Home' Army News : November 10th 2011 Contents 26 FEATURES
Army November 10, 2011
Tackling the space menace
SMALL details do matter --
particularly when they're
travelling about 25,000km/h.
When you have 50,000 of
them to deal with in outer space, then
you have a problem.
That's the issue confronting scien-
tists when it comes to protecting an
ever-increasing number of satellites
providing space-borne information to
us earth-bound mortals.
But a recent contract awarded to an
Australian company under Defence's
annual Capability and Technology
Demonstrator (CTD) Program may
have a solution.
Canberra-based EOS Space
Systems Pty Ltd at Mt Stromlo is a
world leader in electro-optic/laser
technology and will research combin-
ing that technology with radar to track
space junk more accurately.
Orbital debris in the near-space
neighbourhood can range in size from
a super-sonic paint speck to a discard-
ed rocket booster the size of a bus --
but they all pose a danger to a space
shuttle, space station or satellite.
The danger of even small space
junk was clearly demonstrated when
the windscreen of a space shuttle was
actually damaged by a speck of paint
EOS Space Systems with Northrop
Grumman International was one
of five projects selected for further
research by the CTD Program.
Having already demonstrated that
laser technology can be used to track
space objects they are now looking at
transforming that technology into an
effective operational tool.
CTD head Alan Hinge said laser
space tracking could provide the sort
of precision that radar alone couldn't
"There are some 20,000 identifi-
able objects in near space, many of
which can cause significant damage
to very expensive satellites and space
vehicles," Dr Hinge said.
"The laser space tracking CTD
could provide precision tracking data
of selected space objects to anticipate
such expensive collisions, resulting in
advice to satellite operators and taking
steps to avoid collision."
It's not just an issue of getting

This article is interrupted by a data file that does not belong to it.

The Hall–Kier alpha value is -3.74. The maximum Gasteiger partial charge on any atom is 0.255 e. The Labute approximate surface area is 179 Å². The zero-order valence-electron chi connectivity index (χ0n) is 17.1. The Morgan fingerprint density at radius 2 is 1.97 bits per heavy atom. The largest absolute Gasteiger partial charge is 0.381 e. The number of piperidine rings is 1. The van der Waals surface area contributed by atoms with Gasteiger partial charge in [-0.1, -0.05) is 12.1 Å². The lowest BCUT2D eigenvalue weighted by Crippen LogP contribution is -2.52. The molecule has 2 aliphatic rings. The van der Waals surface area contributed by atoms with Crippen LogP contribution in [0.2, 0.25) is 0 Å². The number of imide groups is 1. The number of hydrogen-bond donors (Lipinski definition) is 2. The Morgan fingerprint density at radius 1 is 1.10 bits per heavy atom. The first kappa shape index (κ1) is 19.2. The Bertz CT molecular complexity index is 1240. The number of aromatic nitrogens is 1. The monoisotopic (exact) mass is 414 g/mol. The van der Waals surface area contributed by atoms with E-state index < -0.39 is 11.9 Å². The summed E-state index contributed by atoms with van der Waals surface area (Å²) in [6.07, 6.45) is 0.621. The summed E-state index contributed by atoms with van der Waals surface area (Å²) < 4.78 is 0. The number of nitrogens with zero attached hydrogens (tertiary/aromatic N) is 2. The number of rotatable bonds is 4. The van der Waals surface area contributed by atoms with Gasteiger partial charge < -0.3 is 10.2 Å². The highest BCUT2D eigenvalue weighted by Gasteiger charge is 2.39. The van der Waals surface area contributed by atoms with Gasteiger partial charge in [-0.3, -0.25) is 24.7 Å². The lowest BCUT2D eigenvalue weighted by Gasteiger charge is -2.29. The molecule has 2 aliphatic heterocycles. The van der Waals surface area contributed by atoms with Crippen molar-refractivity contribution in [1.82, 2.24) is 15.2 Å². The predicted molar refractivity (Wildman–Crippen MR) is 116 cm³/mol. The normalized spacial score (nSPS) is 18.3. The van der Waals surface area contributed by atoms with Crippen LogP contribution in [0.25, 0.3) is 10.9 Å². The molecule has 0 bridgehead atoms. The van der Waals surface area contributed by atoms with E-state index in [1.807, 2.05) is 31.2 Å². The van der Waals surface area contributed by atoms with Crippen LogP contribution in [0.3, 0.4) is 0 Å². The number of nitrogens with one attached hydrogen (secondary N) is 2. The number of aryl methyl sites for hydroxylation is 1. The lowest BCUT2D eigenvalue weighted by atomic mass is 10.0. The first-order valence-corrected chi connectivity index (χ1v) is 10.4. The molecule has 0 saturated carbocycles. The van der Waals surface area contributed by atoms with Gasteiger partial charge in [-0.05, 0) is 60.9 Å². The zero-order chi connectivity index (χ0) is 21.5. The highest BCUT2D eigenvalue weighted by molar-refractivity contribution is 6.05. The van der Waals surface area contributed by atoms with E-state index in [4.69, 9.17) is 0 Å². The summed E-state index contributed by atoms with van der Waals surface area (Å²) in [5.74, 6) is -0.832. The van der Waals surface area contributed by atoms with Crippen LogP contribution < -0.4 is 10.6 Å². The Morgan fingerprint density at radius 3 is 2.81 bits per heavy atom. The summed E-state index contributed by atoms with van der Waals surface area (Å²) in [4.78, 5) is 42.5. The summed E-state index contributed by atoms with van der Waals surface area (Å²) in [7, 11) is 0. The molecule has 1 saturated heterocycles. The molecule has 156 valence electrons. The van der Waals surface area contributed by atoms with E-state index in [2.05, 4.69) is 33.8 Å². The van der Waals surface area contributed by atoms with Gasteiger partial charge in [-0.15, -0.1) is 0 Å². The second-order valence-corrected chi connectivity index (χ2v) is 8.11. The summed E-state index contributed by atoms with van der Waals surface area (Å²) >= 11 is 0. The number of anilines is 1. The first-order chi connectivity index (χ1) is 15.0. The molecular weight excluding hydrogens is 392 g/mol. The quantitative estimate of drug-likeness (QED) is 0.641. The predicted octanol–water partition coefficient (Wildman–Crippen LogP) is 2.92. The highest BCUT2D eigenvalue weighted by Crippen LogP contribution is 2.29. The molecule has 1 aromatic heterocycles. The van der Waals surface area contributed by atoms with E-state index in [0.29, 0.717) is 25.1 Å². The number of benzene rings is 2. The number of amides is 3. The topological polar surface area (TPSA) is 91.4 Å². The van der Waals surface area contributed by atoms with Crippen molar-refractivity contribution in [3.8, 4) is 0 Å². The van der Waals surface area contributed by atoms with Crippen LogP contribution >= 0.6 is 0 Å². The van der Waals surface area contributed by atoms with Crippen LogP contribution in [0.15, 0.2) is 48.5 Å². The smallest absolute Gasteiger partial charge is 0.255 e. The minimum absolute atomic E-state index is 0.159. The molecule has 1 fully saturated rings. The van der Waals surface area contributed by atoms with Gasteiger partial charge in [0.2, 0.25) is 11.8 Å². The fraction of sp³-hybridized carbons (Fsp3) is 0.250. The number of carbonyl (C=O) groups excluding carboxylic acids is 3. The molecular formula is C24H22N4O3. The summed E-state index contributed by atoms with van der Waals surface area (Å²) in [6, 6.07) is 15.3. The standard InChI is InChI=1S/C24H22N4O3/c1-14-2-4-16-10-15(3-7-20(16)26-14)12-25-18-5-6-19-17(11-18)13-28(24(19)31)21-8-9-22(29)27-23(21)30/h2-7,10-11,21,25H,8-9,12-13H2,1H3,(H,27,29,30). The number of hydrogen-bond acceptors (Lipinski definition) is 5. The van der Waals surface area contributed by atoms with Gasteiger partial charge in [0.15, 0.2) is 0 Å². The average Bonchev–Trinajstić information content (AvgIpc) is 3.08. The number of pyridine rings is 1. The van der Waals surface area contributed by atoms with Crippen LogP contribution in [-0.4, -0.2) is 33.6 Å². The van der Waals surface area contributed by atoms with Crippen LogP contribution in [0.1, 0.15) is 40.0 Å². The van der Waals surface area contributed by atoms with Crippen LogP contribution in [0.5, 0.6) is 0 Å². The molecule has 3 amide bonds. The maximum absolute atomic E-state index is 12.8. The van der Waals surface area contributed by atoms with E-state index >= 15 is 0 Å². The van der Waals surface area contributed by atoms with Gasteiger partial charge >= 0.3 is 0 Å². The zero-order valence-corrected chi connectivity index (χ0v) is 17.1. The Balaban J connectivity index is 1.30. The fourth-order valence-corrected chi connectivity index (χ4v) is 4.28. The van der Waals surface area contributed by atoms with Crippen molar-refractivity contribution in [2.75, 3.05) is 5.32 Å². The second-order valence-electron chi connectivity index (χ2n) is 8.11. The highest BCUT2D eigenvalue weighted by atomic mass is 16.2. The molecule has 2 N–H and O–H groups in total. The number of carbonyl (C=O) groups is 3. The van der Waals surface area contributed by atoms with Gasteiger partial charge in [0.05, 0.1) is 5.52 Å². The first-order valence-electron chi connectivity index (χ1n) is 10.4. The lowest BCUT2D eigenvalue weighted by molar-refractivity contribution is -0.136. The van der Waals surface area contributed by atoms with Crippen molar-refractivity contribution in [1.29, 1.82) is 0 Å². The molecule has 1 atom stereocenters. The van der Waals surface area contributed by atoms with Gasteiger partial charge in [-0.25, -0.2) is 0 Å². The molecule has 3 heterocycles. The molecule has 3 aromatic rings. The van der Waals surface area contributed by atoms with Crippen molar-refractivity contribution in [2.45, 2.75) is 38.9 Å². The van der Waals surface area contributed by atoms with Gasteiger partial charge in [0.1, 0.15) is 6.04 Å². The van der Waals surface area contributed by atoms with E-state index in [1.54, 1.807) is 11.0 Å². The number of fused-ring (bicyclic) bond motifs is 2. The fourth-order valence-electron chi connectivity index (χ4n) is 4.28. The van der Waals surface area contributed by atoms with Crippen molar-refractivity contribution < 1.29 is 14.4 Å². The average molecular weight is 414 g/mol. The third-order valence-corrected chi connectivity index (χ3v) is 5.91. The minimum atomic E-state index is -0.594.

T-boned by space junk -- satellites are
moved out of the road of debris all the
time -- but that itself is a problem.
The lifespan of a billion-dollar
satellite is reduced every time it is
moved. Communications satellites
orbit about 800km above the earth to
provide optimum coverage.
A space shuttle, space station
and the Hubble telescope orbit about
350km, so you just can't top up a sat-
ellite with fuel. The lifespan is limited
by that finite fuel supply.
By accurately predicting the orbit
and potential collision with space
junk, the lifespan of a satellite can be
increased, and often significantly, by
not having to move it.
It's the sort of technology that
would have been handy when a US
Iridium communications satellite and
a defunct Russian Kosmos satellite
collided with explosive results 800km
above Siberia in 2009.
The satellites were predicted to
cross paths within about 600m. The
Iridium satellite was under control
and could have been moved but no-
one thought it was worth the trouble
-- unfortunately everyone got it wrong.
EOS Space Systems CEO Craig
Smith said it wasn't even the closest
approach on the day.
"They were two big satellites and
the worst thing is they have put thou-
sands of additional space debris in the
same orbit as other satellites in this
popular orbit," Dr Smith said.
Although radar can track a lot of
objects over a wide area, it isn't very
accurate. Laser, however, operating
at light wavelength, is much better at
plotting location and distance.
If electro optic/laser can be inte-
grated effectively with radar on an
operational basis, then the margin of
error will reduce from a football field
or even a couple of kilometres down to
about a metre.
Dr Smith said it was a two-year
project and he was hoping to have the
capability operational by the end.
"That is the intent of the CTD --
to build on the capability we already
have and we've demonstrated already."
Graham McBean takes an in-depth look at high-tech research
that recently received a funding boost from Defence and could have a
significant impact on mankind's outer-space presence.
Eyes on the sky: The EOS Station at Mt Stromlo is part of a major project to track space junk, making the heavens safer for satellites, space stations and manned missions.
CTD PROGRAM REWARDS INNOVATION
THE space tracking initiative is
one of five projects to receive
funding under the Capability and
Technology Demonstrator (CTD)
The CTD is managed by DSTO
and aims to support research
projects likely to contribute to high-
priority Defence capabilities.
This year, 119 submissions were
made under the CTD for access to
the $13m in funding allocated to the
Other projects to receive funding
under the CTD include a project to
integrate light-weight, flexible solar
panels into soldiers' combat equip-
ment as part of an integrated power
system to reduce reliance on bat-
teries. Prototype solar panels were
demonstrated at Russell Offices in
Canberra last month. See page 11
of this edition for more details.
Another project to receive fund-
ing under the CTD is developing
an aircraft buoyancy system, which
could be part of emergency equip-
ment on Army helicopters after
the introduction of the Landing
Helicopter Dock ships.
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